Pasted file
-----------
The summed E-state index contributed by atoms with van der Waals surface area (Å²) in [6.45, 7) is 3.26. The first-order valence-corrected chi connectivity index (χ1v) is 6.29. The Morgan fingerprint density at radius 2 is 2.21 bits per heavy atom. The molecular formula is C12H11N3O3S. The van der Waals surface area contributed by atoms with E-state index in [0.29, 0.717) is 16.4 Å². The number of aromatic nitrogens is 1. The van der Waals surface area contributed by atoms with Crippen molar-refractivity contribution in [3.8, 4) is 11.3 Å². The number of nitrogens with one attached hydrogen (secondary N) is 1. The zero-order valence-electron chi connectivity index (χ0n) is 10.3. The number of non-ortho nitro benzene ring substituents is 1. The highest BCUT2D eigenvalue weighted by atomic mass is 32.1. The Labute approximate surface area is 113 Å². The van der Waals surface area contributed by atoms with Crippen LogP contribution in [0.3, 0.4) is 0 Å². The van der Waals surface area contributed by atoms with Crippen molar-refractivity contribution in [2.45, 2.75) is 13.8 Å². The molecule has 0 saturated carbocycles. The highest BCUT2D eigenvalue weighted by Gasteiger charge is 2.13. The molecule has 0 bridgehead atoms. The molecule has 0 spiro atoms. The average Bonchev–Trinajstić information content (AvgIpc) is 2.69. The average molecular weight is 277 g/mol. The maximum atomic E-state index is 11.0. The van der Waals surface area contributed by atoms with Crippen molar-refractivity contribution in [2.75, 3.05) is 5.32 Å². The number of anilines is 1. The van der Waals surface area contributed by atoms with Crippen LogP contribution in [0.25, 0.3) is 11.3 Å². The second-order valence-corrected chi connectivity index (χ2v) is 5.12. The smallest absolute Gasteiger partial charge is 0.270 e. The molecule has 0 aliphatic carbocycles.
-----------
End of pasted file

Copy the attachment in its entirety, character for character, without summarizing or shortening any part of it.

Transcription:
The summed E-state index contributed by atoms with van der Waals surface area (Å²) in [6.45, 7) is 3.26. The first-order valence-corrected chi connectivity index (χ1v) is 6.29. The Morgan fingerprint density at radius 2 is 2.21 bits per heavy atom. The molecular formula is C12H11N3O3S. The van der Waals surface area contributed by atoms with E-state index in [0.29, 0.717) is 16.4 Å². The number of aromatic nitrogens is 1. The van der Waals surface area contributed by atoms with Crippen molar-refractivity contribution in [3.8, 4) is 11.3 Å². The number of nitrogens with one attached hydrogen (secondary N) is 1. The zero-order valence-electron chi connectivity index (χ0n) is 10.3. The number of non-ortho nitro benzene ring substituents is 1. The highest BCUT2D eigenvalue weighted by atomic mass is 32.1. The Labute approximate surface area is 113 Å². The van der Waals surface area contributed by atoms with Crippen LogP contribution in [0.3, 0.4) is 0 Å². The van der Waals surface area contributed by atoms with Crippen molar-refractivity contribution in [2.45, 2.75) is 13.8 Å². The molecule has 0 saturated carbocycles. The highest BCUT2D eigenvalue weighted by Gasteiger charge is 2.13. The molecule has 0 bridgehead atoms. The molecule has 0 spiro atoms. The average Bonchev–Trinajstić information content (AvgIpc) is 2.69. The average molecular weight is 277 g/mol. The maximum atomic E-state index is 11.0. The van der Waals surface area contributed by atoms with Crippen molar-refractivity contribution in [2.75, 3.05) is 5.32 Å². The number of anilines is 1. The van der Waals surface area contributed by atoms with Crippen LogP contribution in [0.25, 0.3) is 11.3 Å². The second-order valence-corrected chi connectivity index (χ2v) is 5.12. The smallest absolute Gasteiger partial charge is 0.270 e. The molecule has 0 aliphatic carbocycles.